The Firs: Monday, 5th October 2020

After nearly 3 days of often torrential rain, there was a weather window predicted for Monday morning, with the rain closing in again at lunchtime. It was forecast to be breezy from the west, so I chose a site in which the rides run north to south, with a good thick tree barrier to protect the nets from billowing. As I had already arranged to go to Red Lodge on Wednesday, it had to be the Firs, also known as the Braydon Bog!

I was rather interested to see what impact the rain had had on the underfoot conditions. All I can say is that the summer has clearly been exceptionally dry: the central glade just wasn’t muddy. I am told that the bottom of the site is reverting to type, so I am sure it won’t be long before we are sliding our way along the net rides.

As it was a spur of the moment decision, I worked solo. Just 7 nets: 6 x 18m and 1 x 12m set in two groups of 3 x 18m in one and the rest in the other, covers the whole of the lower part of the central glade.

It was very much typical of this time of year: a straggling summer migrant that might be staying over, a Chiffchaff, and no sign of any winter migrants yet. I played lures for Redwing, Siskin and Lesser Redpoll all to no avail!

Whilst I was setting up there were at least three Tawny Owls calling around the wood. The rest of the morning was punctuated by Nuthatches calling: an absolute, wonderful cacophony, only this time none made it into the nets!

It was good, reasonably busy, session absolutely dominated by Blue and Great Tits. I have spent a lot of time looking at moult in the last couple of years and Monday morning provided the first case of aberrant moult I have seen in a Blue Tit:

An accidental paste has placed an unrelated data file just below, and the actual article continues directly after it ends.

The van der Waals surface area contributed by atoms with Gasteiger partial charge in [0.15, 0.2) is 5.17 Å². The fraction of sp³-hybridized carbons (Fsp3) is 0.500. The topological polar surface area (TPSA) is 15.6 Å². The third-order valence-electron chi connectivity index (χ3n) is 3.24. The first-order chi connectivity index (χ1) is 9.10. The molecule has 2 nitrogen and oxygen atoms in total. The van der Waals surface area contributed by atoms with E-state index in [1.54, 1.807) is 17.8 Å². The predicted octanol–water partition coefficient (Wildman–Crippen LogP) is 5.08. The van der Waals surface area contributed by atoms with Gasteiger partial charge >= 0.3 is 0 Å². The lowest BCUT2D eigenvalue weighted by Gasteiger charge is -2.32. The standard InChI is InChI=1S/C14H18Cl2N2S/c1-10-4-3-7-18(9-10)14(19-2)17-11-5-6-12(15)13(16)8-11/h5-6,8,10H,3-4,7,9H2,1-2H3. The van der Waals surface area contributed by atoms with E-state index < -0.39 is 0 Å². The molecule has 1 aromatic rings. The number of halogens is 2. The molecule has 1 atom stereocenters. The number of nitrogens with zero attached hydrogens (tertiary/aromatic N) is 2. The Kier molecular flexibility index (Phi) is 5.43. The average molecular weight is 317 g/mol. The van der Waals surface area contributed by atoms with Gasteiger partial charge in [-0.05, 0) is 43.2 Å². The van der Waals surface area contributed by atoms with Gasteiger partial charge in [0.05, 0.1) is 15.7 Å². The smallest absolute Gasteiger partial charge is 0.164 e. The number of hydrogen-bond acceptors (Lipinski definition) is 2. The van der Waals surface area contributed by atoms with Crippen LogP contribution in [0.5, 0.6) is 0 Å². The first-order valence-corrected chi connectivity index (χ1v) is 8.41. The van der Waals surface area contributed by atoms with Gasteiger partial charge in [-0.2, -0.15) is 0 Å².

For those who aren’t ringers or know about moult, after breeding adults of most species undergo a moult. Some moult everything, others just do partial moult, but the one thing that virtually all of them do, is moult their flight feathers. They have been in place since the previous year and are pretty worn out by the time their young have fledged. Passerines generally have 10 primaries, the outer flight feathers, and they moult from the innermost outwards, as a general rule. This Blue Tit has moulted and renewed it outer 7 primary feathers before moulting the inner 3 primaries. One is actually missing, one is two-thirds grown and the other is three-quarters grown. Quite unusual.

The list for the day was: Blue Tit 15(3); Great Tit 13(1); Marsh Tit (2); Long-tailed Tit 2; Wren 1(1); Blackbird 4; Chiffchaff 1; Goldcrest 6; Chaffinch 1. Totals: 43 birds ringed from 8 species and 7 birds retrapped from 4 species, making 50 birds processed from 9 species.

In order to avoid the threatened rain, I started packing up at 11:30, even though the sky was clear and blue with just a few clouds. As I was just about finished a couple of the staff members from the Wildlife Trust’s Well-being group turned up, along with a minibus full of children from one of the local schools. A shame I had nothing left to show them, as it always gets a good response.

I left the site at 12:15 and, doubly unlucky for the schoolchildren, as I got home the promised rain arrived!

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